A. Summary of Relevant Regulatory Issues

  • FMVSS No. 207 requires the attachment of a reinforcing strut between the seat back and seat base to facilitate inertial load application through the seat's center of gravity. Seat belt loading specified in FMVSS No. 210 is applied simultaneously with the seat inertial loading, including the load applied to the torso belt anchored to the seat back.
  • The seat must stay in the pre-load position of adjustment during the test, yet the strut may prevent a failure that may have occurred if the strut were not present.
  • The loads of FMVSS No. 210 may be applied independently of the loads in FMVSS No. 207. No reinforcing strut is applied when testing to FMVSS No. 210. However, under FMVSS No. 210, the seat recliner may fail without jeopardizing compliance.
  • FMVSS No. 208 dynamically tests front outboard seats and restraint systems in vehicles with a Gross Vehicle Weight Rating (GVWR) of 3,856 kg (8,500 lbs) or less.

B. Analysis of the Petitioner's Position

In two interpretation letters to Bornemann, the agency noted that in accordance with S4.2 of FMVSS No. 207, a seat must remain in its adjusted position during the load application, and that the seat recliner mechanism may not have its adjustment teeth shear during the seat back strength tests.[4] ,[5] Further, Bornemann correctly stated in its October 28, 1997 petition that S4.2(c) of FMVSS No. 207 requires that when seat belt assemblies are attached to the seat, the seat belt anchorage loading specified in S4.2 of FMVSS No. 210 is applied in conjunction with the FMVSS No. 207 loading. However, S5.1.1(b) of FMVSS No. 207 permits the seat back to be braced by securing struts on each side of the seat between the seat back and seat base. This is done to facilitate load application through the seat's center of gravity. For the case of an integrated seat, the struts will alter the load path of the pull force applied to the upper torso restraint.

In a frontal impact, a belted occupant's body will be restrained by the seat belts. In turn, these belts will load the seat belt anchors. An upper torso anchor on a seat back would tend to apply a rotation force or torque at the connection of the seat back to the seat base. In most seat designs, the recliner mechanism or some other type of seat back locking mechanism would resist this torque. The petitioner points out that in the FMVSS No. 207 test procedure, the struts may strengthen the seat back. Thus, the petitioner indicated that there is an inherent conflict between the requirement that the seat, including the seat back, remain in its adjusted position during the test, and the requirement that the seat back is braced to the seat base prior to testing. This leaves open the possibility that some seat back restraining devices or recliner mechanisms might comply with FMVSS No. 207 as currently written, but would fail if tested in a non-braced configuration. Further, the petitioner provided test data from a non-production seat that complied with the FMVSS Nos. 207/210 combined loading when braced, but in a sled test simulating a 56 km/h frontal impact the recliner/lock of a non-braced seat failed, causing the seat back to collapse forward.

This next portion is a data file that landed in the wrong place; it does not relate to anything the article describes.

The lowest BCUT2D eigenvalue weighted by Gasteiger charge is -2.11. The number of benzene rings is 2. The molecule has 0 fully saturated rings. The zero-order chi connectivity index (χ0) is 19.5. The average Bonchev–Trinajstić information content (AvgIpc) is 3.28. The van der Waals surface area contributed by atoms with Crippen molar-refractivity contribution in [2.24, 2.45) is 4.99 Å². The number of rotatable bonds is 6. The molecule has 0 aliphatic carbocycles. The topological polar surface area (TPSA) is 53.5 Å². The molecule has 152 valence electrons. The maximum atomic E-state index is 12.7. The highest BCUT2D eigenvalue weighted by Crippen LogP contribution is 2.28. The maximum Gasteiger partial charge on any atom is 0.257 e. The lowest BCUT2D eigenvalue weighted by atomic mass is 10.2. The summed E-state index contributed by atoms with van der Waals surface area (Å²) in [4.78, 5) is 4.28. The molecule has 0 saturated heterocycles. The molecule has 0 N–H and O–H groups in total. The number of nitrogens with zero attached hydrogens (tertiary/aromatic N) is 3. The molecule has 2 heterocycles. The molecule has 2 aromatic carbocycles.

The petition correctly states that a seat could also be subject to FMVSS No. 210 apart from FMVSS No. 207. FMVSS No. 210 does not require the attachment of a strut to the seat. However, failure of the recline/lock mechanism would not result in noncompliance with FMVSS No. 210.